This means that there are no other activities happening during this program. Moms don’t cook during it; children don’t eat during it and it is never taped to watch later.

This tradition stems from the time Sweden only had two TV channels and only had access to Disney content during the holiday season.

7 Finding love and presents: Czech Republic

A very old tradition in the Czech Republic has it that if an unmarried woman throws a shoe over her shoulder on Christmas Eve and it lands pointing towards a door, she will get married in the coming year. It is also said that cutting an apple in half during this time and finding a core with four corners will bring bad luck whereas five corners will bring joy and good health.

There is also no Santa bringing presents to children on Christmas Day. Instead Baby Jesus brings gifts and announces his arrival by ringing a bell. It is said that if kids misbehave, they receive no gifts, but instead get a lump of coal on December 5th when they are visited by St. Nicholas, an angel as well as the devil.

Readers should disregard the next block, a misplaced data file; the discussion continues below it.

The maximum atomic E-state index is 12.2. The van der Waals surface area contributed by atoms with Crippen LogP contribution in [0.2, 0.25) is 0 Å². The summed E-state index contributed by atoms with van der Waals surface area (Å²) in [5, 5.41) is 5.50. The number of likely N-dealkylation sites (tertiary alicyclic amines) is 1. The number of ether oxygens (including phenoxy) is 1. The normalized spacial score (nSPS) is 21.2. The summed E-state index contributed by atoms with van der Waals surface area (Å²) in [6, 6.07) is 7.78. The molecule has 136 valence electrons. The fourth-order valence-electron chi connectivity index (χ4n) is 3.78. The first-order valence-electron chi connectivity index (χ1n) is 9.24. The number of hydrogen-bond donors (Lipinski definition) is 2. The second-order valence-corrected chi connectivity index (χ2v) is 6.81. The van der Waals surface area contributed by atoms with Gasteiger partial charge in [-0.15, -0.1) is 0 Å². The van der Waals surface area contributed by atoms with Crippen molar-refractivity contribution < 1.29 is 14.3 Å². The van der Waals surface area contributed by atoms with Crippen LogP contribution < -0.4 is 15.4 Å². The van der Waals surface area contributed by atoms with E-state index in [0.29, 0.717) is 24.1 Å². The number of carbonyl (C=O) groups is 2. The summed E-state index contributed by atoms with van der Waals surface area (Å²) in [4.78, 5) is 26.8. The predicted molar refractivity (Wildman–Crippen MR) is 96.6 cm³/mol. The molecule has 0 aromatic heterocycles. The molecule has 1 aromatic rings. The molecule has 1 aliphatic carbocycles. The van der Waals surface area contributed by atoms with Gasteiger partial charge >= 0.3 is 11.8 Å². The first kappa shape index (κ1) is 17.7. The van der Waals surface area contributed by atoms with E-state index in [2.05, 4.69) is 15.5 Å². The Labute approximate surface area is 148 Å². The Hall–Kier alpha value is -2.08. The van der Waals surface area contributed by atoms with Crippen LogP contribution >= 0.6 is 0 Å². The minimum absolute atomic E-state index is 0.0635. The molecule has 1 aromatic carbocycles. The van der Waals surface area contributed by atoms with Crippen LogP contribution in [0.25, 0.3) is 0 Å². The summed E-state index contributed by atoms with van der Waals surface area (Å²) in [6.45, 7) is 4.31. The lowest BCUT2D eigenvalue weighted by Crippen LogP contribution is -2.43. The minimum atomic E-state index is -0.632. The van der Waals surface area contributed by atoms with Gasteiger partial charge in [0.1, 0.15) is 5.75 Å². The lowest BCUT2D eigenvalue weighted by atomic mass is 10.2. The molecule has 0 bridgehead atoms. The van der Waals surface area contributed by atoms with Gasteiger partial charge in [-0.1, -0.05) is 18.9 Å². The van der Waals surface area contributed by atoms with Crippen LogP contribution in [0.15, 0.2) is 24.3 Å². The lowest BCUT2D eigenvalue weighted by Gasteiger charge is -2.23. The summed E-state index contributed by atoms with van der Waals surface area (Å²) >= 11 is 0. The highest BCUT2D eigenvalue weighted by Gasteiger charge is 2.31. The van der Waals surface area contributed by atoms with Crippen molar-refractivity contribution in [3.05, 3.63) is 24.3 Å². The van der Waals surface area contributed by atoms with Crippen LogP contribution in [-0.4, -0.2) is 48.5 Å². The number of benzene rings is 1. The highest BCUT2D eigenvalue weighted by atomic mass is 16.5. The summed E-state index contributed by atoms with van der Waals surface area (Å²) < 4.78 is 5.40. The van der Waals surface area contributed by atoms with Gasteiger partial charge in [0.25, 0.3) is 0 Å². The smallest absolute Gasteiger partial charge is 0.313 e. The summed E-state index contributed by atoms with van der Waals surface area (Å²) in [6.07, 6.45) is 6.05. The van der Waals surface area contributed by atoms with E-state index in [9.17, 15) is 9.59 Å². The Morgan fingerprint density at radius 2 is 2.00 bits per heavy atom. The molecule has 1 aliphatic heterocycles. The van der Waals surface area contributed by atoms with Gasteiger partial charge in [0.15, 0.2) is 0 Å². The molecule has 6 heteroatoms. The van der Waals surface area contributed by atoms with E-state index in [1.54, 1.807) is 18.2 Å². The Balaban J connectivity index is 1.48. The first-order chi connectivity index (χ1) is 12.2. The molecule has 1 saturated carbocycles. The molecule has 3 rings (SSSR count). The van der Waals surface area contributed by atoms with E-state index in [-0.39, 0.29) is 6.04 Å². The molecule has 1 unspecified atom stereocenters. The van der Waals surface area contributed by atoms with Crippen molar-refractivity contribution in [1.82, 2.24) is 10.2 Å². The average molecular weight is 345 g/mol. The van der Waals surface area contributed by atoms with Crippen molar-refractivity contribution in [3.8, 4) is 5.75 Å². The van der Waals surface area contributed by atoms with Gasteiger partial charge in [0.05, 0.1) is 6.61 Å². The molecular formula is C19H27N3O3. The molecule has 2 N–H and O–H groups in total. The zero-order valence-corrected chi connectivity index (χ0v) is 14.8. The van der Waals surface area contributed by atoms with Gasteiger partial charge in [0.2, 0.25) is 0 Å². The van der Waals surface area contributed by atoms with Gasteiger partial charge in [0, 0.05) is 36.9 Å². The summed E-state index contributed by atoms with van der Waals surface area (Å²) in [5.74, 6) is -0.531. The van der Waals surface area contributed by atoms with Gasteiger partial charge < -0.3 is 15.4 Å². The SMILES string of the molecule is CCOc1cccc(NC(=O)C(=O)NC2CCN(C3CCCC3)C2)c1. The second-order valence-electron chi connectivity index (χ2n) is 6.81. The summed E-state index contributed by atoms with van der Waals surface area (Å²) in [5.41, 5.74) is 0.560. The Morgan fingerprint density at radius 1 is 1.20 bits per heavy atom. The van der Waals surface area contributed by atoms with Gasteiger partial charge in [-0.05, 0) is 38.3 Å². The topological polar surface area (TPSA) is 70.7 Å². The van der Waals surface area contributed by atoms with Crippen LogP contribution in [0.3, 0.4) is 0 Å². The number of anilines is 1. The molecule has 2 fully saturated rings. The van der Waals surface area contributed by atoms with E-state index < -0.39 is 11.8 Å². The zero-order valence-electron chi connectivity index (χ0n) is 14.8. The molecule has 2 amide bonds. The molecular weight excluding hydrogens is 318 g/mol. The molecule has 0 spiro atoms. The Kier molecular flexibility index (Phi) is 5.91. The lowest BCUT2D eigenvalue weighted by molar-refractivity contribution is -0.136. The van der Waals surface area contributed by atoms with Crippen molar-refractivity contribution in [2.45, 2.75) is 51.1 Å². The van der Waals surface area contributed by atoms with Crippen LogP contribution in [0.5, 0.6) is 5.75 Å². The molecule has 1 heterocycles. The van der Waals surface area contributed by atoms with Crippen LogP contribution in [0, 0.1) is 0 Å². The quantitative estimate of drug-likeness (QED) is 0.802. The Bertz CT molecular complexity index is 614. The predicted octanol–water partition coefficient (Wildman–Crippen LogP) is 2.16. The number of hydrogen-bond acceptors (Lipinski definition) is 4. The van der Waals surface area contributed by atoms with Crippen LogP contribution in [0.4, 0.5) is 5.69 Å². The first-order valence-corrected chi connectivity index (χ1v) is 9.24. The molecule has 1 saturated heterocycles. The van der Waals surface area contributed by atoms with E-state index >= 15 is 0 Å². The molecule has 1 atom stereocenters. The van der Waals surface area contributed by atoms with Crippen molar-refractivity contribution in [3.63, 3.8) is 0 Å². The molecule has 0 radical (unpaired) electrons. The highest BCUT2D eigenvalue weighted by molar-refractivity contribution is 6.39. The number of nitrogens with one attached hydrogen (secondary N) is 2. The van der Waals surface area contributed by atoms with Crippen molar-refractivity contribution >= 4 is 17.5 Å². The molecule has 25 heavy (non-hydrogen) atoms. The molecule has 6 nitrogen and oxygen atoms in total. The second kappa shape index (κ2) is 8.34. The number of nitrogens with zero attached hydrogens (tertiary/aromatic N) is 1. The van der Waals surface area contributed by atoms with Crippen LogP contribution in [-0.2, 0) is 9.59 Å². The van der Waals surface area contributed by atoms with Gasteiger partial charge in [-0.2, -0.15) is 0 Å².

6 Christmas sauna: Finland

The heart of Christmas is family and loved ones gathered around a festive table with lots of good food and dessert. In Finland, families gather in a sauna on Christmas Eve to enjoy some well-deserved peace and quiet before Christmas Day arrives.

Candles and lanterns as well as sauna oils are used to create a festive atmosphere, but the sauna must be cleaned from top to bottom first. After the sauna, family members get dressed in their Christmas best before opening presents and having a delicious meal together. Gifts are also presented to the sauna elf according to longstanding Finnish belief.

5Hiding brooms from flying witches, Norway

Traditional Christmas celebrations remain in some parts of Norway with families dressing in their best attire on Christmas Eve and making Christmas tree decorations. This is also the day on which they have their main festive meal and open presents. Afterwards they sing carols and walk around the Christmas tree in two concentric circles.

Some believe that Christmas Eve celebrations present an opportunity for witches to come out of hiding in search of brooms. For this reason, all brooms are hidden during this time.

4 Day of the Little Candles: Columbia

On December 7th, Columbia observes the Immaculate Conception which is also the unofficial start of the holiday season there.